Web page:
The Photographs

Here's the good part: a randomized sampling of my favorite flying images from 2016.

This is why I fly.

Over the clouds on Victor 2 between Rochester and Buffalo

The whole family hopping down to Knoxville, TN for Easter
("The Easter Hop")

Departing Piseco Airport in the Adirondacks on the day I surpassed 1500 hours
("Kerosene Milestone")

Pennsylvania farm country
("Flying the Spectrum")

At the Golden Age Air Museum, Bethel, PA
("Flying the Spectrum")

Rochester, NY near sunset
("The Odyssey")

Sunset over Lake Ontario observed from over Fulton, NY
("Golden Hour")

On the ILS-24R at Cleveland's Burke Lakefront Airport
("Hello, Cleveland!")

Cloudscape and landscape
("Flying the Spectrum")

Sitting left seat in the Air Zoo's 1929 Ford Trimotor
("The Flying Bear Meets the Tin Goose")

Middle Falls at Letchworth State Park. Surface temperatures were 5°F.

Night landing at Canandaigua Airport
("Dichotomous Night")

A glory observed after climbing through the overcast
("The Easter Hop")

One of my favorite little airports, Knoxville Downtown Island Airport (KDKX)
("The Easter Hop")

The Bear arrives at the Oswego County Airport ready for pancakes!
("Bumpy Breakfast")

Middle Falls, Letchworth State Park
("Here There Be Monsters")

The biggest runway I've ever landed on: Griffiss International Airport, Rome, NY (KRME)
("That Old Autumn Magic")

Mist pooling in valleys near the Tennessee / Kentucky border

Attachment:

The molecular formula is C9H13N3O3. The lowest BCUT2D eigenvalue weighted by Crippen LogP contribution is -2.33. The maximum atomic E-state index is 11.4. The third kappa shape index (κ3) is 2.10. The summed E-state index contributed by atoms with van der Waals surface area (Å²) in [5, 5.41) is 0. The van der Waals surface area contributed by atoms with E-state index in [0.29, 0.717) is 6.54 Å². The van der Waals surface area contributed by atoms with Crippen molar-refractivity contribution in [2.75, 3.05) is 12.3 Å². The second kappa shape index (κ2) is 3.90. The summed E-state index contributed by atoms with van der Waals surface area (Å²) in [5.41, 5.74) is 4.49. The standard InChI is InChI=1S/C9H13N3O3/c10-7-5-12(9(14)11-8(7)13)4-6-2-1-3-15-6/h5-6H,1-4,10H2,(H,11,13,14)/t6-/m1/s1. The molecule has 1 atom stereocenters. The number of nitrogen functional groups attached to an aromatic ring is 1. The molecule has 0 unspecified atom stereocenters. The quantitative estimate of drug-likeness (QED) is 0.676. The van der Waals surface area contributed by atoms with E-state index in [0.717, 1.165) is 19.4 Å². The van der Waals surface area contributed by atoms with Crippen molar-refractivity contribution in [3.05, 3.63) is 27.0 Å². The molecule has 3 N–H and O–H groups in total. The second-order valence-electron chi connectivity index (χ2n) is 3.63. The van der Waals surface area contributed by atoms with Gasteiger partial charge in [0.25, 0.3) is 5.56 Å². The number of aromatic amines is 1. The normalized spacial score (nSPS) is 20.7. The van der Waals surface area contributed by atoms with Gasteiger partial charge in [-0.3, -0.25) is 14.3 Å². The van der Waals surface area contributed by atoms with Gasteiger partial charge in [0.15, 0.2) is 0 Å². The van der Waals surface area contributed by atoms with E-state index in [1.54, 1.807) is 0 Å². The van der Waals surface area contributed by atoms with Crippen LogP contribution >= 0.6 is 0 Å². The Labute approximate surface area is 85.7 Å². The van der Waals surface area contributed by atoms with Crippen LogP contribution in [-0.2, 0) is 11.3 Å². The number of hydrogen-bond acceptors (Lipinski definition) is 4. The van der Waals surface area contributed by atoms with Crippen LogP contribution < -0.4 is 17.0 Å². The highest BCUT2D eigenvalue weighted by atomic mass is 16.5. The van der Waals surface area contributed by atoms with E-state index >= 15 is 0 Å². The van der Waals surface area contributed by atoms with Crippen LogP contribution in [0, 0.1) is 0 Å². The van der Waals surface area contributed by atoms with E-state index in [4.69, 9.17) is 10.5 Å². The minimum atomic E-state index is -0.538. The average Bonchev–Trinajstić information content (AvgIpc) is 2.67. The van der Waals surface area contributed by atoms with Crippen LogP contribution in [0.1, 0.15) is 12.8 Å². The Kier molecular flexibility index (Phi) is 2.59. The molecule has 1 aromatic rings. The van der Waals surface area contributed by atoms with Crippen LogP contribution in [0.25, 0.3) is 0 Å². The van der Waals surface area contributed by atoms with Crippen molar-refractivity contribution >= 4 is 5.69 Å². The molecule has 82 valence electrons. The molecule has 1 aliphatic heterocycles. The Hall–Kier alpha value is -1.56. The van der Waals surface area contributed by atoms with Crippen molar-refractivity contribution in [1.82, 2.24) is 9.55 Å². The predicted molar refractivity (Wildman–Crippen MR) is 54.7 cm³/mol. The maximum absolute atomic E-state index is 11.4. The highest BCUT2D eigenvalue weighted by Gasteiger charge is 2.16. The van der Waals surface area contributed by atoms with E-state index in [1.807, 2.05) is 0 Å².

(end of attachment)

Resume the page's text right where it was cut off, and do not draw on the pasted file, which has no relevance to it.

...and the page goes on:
("The Easter Hop")

Night currency flight at the Canandaigua Airport
("Dichotomous Night")

Cloud cover in retreat from Buffalo, NY

Warrior 481 framed by the wires of a WACO biplane at Grimes Field, Bethel, PA
("Flying the Spectrum")

Clear air, crisp clouds, bumpy ride
("Bumpy Breakfast")

I-94 slices through civilization  near Chesterfield, MI

About to ride through a narrow band of clouds somewhere over New Hampshire

En route to Luray, VA from Latrobe, PA
("Clan of the (Flying) Cave Bear")

Wind turbines southeast of Dansville, NY
("Digital Community")

Warrior 481 at the Oswego County Airport near sunset
("Golden Hour")

The Adirondack Mountains in winter
("Kerosene Milestone")

After sunset over Western NY
("Clan of the (Flying) Cave Bear")

Overcast near the Shenandoah Valley
("Clan of the (Flying) Cave Bear")

The Adirondack Mountains in autumn
("That Old Autumn Magic")

Buffalo Niagara International Airport (KBUF)
("The Odyssey")

Preparing Warrior 481 for a flight to Michigan

See you next year!


  1. Chris,
    You always provide an interesting recap. I feel I have to bust the magical one hundred hours each year, glad to see you did.

    Many beautiful pictures posted, we are truly blessed with a view when we fly. However, some people seem to capture it better than most, great job, and thanks for sharing.

    Delaware Coastal (GED) is just a ten minute hop north of me. Maybe your family can work in a beach weekend here at ocean city Maryland while knocking out my neighbor, the first state.

    1. Thanks, Gary.

      I still have that 100 hours in my head from over a decade ago when that was widely considered the crossover point where ownership started making financial sense. Of course, the joke's on us: owning never makes financial sense! It makes sense for other reasons that I value more highly, though.

      Good plan for a beach weekend - though looking out my window right now, those seem like a long way off!